NEWS
August 7, 1991
C
NEWS
By Mike Farabaugh and Mike Farabaugh,Staff Writer | July 4, 1993
A state order that Spencer Sand & Gravel Inc. stop all surface mining prompted Harford County officials to investigate and cite the rubble landfill for zoning violations, an administration official said Friday.The county also is looking into possible grading violations at the 55-acre rubble fill, said Jefferson L. Blomquist, deputy attorney for the county.County zoning authorities have cited the rubble fill operator for mining outside the permitted area and for improper land filling, concrete reprocessing and top soil reprocessing, Mr. Blomquist said.
NEWS
By Alan J. Craver and Alan J. Craver,Staff Writer | July 12, 1992
U.S. Rep. Wayne T. Gilchrest has urged state environment officials to carefully study an Abingdon rubble fill in a letter supporting citizens who have questioned operations at the dump.In the letter to the state Department of the Environment, the 1st District congressman expressed concern over health and environmental threats posed by the Spencer Sand & Gravel Inc. rubble fill."I am aware of a concerted effort by Harford citizens to find answers to these troubling problems surrounding the Spencer fill," Mr. Gilchrest said in the letter.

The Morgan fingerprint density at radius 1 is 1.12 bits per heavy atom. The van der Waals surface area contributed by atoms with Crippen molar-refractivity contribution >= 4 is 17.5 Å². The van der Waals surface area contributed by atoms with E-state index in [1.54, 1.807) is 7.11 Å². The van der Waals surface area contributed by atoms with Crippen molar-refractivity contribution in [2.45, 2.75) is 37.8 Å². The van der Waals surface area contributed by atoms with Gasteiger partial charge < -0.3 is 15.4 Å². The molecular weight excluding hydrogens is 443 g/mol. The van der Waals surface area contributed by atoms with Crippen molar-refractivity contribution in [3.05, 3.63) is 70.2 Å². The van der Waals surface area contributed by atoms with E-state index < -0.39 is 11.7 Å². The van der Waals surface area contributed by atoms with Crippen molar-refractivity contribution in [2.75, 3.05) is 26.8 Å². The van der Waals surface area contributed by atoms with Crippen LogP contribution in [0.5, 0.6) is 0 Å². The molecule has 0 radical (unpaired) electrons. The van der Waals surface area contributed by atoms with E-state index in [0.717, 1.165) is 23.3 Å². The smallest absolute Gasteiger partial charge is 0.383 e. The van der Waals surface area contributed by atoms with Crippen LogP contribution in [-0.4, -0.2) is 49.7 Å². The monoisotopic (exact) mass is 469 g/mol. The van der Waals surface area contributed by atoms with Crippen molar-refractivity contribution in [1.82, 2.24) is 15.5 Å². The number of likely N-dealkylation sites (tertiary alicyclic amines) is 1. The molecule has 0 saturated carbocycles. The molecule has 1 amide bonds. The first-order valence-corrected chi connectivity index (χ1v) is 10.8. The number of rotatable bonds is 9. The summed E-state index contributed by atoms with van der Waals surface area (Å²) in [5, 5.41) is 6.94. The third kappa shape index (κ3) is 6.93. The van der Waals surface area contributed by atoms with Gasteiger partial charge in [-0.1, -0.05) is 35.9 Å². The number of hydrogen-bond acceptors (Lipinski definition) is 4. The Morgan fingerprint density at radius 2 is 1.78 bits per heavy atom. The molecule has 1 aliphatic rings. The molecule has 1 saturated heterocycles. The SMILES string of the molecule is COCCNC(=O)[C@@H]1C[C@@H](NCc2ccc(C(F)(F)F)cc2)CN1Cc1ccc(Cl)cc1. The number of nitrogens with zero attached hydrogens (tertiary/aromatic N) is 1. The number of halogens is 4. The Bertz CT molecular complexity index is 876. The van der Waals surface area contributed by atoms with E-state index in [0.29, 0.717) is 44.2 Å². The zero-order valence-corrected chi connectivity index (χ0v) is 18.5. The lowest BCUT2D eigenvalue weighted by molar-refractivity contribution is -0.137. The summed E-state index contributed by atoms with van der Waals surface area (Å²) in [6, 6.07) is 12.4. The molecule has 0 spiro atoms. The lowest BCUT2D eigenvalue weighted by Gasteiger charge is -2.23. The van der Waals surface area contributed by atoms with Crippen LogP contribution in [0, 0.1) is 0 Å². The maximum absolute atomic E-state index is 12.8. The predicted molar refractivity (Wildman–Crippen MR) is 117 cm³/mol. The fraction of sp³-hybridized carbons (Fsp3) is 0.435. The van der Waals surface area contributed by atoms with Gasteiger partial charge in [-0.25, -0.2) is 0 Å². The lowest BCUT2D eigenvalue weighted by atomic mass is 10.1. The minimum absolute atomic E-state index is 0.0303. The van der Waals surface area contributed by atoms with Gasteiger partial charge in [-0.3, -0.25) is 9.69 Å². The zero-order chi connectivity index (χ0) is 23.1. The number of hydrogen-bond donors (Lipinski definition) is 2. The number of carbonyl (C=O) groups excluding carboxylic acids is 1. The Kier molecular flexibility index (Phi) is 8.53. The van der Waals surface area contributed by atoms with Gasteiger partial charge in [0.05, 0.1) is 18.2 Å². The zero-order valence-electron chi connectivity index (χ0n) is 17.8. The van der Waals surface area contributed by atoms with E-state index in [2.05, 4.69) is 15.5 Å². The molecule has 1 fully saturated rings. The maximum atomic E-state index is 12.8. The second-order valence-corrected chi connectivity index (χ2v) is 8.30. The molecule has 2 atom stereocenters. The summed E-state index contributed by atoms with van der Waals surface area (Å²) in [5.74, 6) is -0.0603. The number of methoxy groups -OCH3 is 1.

NEWS
By Carol L. Bowers and Carol L. Bowers,Staff Writer | February 10, 1993
Rubble landfills, the object of intense criticism from local lawmakers and residents worried about contamination, shouldn't be run by private owners interested mainly in profits, a state senator says.Sen. William H. Amoss, a Democrat whose District 35A includes portions of Harford and Cecil counties, has introduced a measure that would require new rubble fills to be run by counties or a regional waste management authority.In Harford, the Northeast Waste Management Authority, a public corporation created to help subdivisions cope with waste disposal, already operates the waste-to-energy incinerator on the grounds of Aberdeen Proving Ground.
NEWS
BY A SUN STAFF WRITER | December 5, 2000
The Maryland Lottery has signed a contract with eLottery Inc. that will let customers fill out Lotto and Big Game subscription forms online, the company announced yesterday. The service builds on an existing one that lets lottery customers download a subscription form, fill it out and return it through conventional mail. Customers will still have to send checks through the mail or drop them off at a lottery office because state law forbids the agency from accepting charge cards for ticket purchases.